Evangelist Matthew says of his time, but it also serves for the present moment (Mt 13: 16-17) “Happy are you, because your eyes see and your ears hear. Truly I tell you, many prophets and the righteous wished to see what you see, and did not see, wished to hear what you hear, and did not hear ”, but you can still open your ears and change the route.

It is a time of deeper awareness for those who want change, and to listen more attentively to the signs of the times for those who believe and know the kingdom of God on earth will come.



The veiling of knowledge, night of thought ’

09 Jul

Arrábida’s Charter of Transdisciplinarity, written by the physicist Nicolescu Barsarabi, the Portuguese serigraphist Lima de Freitas and Edgar Morin, points out the process (prior to the Web), where excessive specialization and an impoverishment of Being created a veiling of thought, says the letter :

“… The contemporary rupture between an increasingly accumulative knowledge and an increasingly impoverished inner being leads to the rise of a new obscurantism, whose consequences on the individual and social level are incalculable.” (Arrábida, Portugal, 1994).

The problem then is how to create a knowledge that unites and a worldview that expands the impoverished and brutish human spirit, according to Morin’s own recipe: “it is necessary to replace a thought that isolates and separates with a thought that distinguishes and unites”.

All polarization and barriers between different thoughts are the root where dialogue is ignored, even if sometimes stated, the semantic closure of thought, whatever the principles and often moral, religious and even cultural are important, must exceed the pre-conceptions (in sense of Gadamer) and meet the positive in the Other.

The Letter of Arrábida says in article 14: “The opening involves the acceptance of ignorance, the unexpected and the unpredictable. Tolerance is the recognition of the right to ideas and truths contrary to ours ”, this is the meaning of replacing a thought“ that isolates and separates ”with another that“ distinguishes and unites ”, having a difference does not mean isolating or even separating.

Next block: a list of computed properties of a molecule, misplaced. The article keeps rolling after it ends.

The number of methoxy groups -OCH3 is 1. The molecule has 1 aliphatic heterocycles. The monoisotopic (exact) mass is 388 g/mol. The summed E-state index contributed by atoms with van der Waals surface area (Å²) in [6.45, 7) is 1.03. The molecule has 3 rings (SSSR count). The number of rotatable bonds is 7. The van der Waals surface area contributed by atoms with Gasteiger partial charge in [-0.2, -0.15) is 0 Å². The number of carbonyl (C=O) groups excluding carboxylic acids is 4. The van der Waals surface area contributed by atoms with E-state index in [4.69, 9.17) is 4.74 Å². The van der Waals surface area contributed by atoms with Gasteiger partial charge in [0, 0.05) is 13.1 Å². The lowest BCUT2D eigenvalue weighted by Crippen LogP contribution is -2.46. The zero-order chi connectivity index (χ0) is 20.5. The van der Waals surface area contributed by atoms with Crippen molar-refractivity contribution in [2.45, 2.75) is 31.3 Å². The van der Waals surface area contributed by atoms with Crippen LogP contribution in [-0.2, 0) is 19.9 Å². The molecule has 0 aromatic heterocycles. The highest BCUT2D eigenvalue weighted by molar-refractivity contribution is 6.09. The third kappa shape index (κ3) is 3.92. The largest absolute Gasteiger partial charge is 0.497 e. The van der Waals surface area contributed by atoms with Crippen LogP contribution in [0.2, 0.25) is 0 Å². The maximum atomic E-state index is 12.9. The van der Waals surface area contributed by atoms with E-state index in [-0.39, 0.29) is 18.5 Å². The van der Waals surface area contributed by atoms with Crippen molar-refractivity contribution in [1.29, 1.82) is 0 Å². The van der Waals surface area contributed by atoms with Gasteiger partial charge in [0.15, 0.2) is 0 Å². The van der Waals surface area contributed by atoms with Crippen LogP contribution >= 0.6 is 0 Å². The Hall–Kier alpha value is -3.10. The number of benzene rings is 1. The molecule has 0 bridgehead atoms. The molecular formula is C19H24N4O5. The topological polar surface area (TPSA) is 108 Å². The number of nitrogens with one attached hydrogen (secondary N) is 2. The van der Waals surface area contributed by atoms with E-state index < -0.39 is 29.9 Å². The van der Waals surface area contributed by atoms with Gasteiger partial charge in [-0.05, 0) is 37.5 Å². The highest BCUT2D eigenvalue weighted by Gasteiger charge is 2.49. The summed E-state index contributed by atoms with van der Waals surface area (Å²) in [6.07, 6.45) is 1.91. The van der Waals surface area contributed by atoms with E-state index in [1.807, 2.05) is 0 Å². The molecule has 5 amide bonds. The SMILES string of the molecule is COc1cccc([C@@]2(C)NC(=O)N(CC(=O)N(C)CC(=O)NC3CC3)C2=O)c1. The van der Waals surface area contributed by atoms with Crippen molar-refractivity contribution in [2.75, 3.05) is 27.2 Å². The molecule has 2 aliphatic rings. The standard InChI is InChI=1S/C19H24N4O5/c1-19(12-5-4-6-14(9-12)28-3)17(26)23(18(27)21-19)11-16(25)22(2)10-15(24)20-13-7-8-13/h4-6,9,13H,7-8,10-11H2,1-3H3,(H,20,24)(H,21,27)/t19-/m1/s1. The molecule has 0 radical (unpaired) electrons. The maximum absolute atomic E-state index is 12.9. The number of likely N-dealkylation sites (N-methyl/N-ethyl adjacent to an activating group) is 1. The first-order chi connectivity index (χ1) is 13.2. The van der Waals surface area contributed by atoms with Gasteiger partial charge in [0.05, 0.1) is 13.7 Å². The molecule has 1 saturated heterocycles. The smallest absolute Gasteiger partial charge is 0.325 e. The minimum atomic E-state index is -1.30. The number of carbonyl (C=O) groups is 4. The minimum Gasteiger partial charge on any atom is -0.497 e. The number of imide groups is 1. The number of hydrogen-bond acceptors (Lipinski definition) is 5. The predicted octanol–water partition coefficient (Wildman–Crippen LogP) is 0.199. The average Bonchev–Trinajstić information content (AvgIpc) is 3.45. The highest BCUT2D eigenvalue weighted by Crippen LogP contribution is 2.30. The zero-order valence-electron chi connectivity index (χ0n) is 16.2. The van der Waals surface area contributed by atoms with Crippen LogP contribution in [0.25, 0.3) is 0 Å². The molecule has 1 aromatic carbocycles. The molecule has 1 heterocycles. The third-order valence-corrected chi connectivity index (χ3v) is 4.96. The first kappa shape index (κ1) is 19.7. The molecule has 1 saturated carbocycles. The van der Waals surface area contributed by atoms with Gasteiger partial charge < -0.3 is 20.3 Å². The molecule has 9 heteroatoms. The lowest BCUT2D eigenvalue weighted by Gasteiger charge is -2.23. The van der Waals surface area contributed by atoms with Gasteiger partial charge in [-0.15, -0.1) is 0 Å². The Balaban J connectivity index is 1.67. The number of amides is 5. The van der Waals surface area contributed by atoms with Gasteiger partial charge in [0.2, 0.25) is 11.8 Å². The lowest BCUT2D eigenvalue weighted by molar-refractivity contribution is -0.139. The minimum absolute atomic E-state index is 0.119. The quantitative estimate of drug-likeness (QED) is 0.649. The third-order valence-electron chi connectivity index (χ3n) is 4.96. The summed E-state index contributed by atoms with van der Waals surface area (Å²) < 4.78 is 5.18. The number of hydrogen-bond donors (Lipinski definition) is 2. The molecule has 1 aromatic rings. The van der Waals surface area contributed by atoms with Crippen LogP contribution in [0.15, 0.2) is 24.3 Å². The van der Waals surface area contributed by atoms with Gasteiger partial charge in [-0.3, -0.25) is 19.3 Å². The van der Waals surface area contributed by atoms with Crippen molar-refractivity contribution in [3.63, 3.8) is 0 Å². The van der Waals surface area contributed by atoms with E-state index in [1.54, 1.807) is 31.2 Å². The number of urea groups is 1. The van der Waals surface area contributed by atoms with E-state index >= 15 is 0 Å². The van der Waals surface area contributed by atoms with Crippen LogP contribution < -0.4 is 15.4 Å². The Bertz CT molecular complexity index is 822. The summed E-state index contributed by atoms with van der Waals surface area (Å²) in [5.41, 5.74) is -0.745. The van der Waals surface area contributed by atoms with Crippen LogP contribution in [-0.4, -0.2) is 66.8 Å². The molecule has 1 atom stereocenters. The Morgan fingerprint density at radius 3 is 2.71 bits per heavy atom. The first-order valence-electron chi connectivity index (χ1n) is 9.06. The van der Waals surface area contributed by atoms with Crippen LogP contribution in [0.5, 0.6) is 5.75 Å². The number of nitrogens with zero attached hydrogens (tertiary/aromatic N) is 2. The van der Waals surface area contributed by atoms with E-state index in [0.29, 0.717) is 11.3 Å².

It is the totalitarian idea of ​​the single truth, even if religious, pragmatic or scientific, that often isolates and does not unite, in grounded dialogues there are always new elements to be considered and rarely are they properly heard and respected.

Physicist Barsarab Nicolescu, one of the signatories to the Arrábida Charter, in his own Charter of Transdisciplinarity, regarding quantum physics wrote: “… where does this blindness come from? Where does this perpetual desire to do the new with the old come from? The irreducible novelty of quantum vision continues to belong to a small elite of leading scientists ”, although the physical reality proves and surprises it.

Barsarab said in that his Manifest about “reality”, “In our century, Husserl and some other researchers, in an effort to question the foundations of science, discovered the existence of different levels of perception of Reality by the observing subject”, more than that the observer is part of the experiment, of the whole, and is not neutral.

All of our logic and actions are based on three axioms: The axiom of identity: A is A, The axiom of non-contradiction: A is not non-A; and the third is called the axiom of the excluded third: there is no third term T (T for “included third”) that is both A and non-A.

What Nicolescu says is what would happen if we became the included third, that’s what Stefan Lupascu (1900-1988) did when creating the logic of the included third (tertium non datur), including the T-state that is neither “current” nor “potential”, they replace the classic logic of “true” or “false”, and create a more generalized level that includes physics, epistemology and what is “consciousness”.

NICOLESCU, Barsarab. Transdisciplinarity and Complexity : Levels of Reality as Source of Indeterminacy.  Available in: access: July 2020.


Tribute to Edgar Morin, 99 years old

08 Jul

July 8, 2020 Edgar Morin turns 99 years, with an impressive lucidity, recently described the current pandemic as: “We have to learn to accept them and live with them, while our civilization has installed in us the need for certainties each time bigger about the future, often illusory, sometimes frivolous ”, the same frivolity that Peter Sloterdijk states:“ In this frivolous sphere, we thought we were able to control nature with sophisticated technology, but the virus brought us to our knees. Will our way of being in the world change?”. 

Of Sephardic Jewish origin (Jews who settled in the Iberian peninsula), with the original name of Edgar Nahoum, was born on July 8, 1921 in Paris, his father Vidal Nahoum was a merchant from Salonica (the former Thessalonica), and his mother Luna Beressi, passed away when she was 10 years old, adopted the code name Morin during the French resistance struggle and remained.

In 1978 she married Edwige Lannegrace, to whom she dedicated the book Edwige, the Inseparable (2009), after her death in 2008, about him, she said a sentence by Montaigne: “It was him, it was me”.

He is currently married to the 61-year-old Moroccan sociologist Sabah Abouessalam.

He wrote 1956, Le Cinéma or l´Homme Imaginaire, Minuit, Paris. In Portuguese: Cinema or the Imaginary Man. Lisbon: Relógio d’Água Editores, 1997, had previously written Year Zero of Germany (1946) and Man and Death (1951).

Among other books, the second book of great impact is The Lost Paradigm – for a new Anthropology, Zahar, Brazil, 1979. (French edition of 1973).